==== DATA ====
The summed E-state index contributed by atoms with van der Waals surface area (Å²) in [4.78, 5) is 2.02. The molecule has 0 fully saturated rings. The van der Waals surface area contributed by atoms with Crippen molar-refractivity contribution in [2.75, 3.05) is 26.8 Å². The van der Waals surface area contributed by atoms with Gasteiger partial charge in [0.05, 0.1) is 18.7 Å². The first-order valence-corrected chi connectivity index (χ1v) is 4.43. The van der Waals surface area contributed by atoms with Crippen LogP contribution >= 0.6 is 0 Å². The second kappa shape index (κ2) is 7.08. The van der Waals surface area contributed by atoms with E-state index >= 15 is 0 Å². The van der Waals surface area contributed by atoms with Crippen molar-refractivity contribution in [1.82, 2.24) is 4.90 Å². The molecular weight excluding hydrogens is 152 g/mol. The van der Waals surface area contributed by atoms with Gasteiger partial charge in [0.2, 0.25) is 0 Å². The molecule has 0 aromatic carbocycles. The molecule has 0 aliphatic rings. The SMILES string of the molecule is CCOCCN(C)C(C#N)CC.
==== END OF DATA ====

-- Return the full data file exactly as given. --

The summed E-state index contributed by atoms with van der Waals surface area (Å²) in [4.78, 5) is 2.02. The molecule has 0 fully saturated rings. The van der Waals surface area contributed by atoms with Crippen molar-refractivity contribution in [2.75, 3.05) is 26.8 Å². The van der Waals surface area contributed by atoms with Gasteiger partial charge in [0.05, 0.1) is 18.7 Å². The first-order valence-corrected chi connectivity index (χ1v) is 4.43. The van der Waals surface area contributed by atoms with Crippen LogP contribution >= 0.6 is 0 Å². The second kappa shape index (κ2) is 7.08. The van der Waals surface area contributed by atoms with E-state index >= 15 is 0 Å². The van der Waals surface area contributed by atoms with Crippen molar-refractivity contribution in [1.82, 2.24) is 4.90 Å². The molecular weight excluding hydrogens is 152 g/mol. The van der Waals surface area contributed by atoms with Gasteiger partial charge in [0.2, 0.25) is 0 Å². The molecule has 0 aromatic carbocycles. The molecule has 0 aliphatic rings. The SMILES string of the molecule is CCOCCN(C)C(C#N)CC.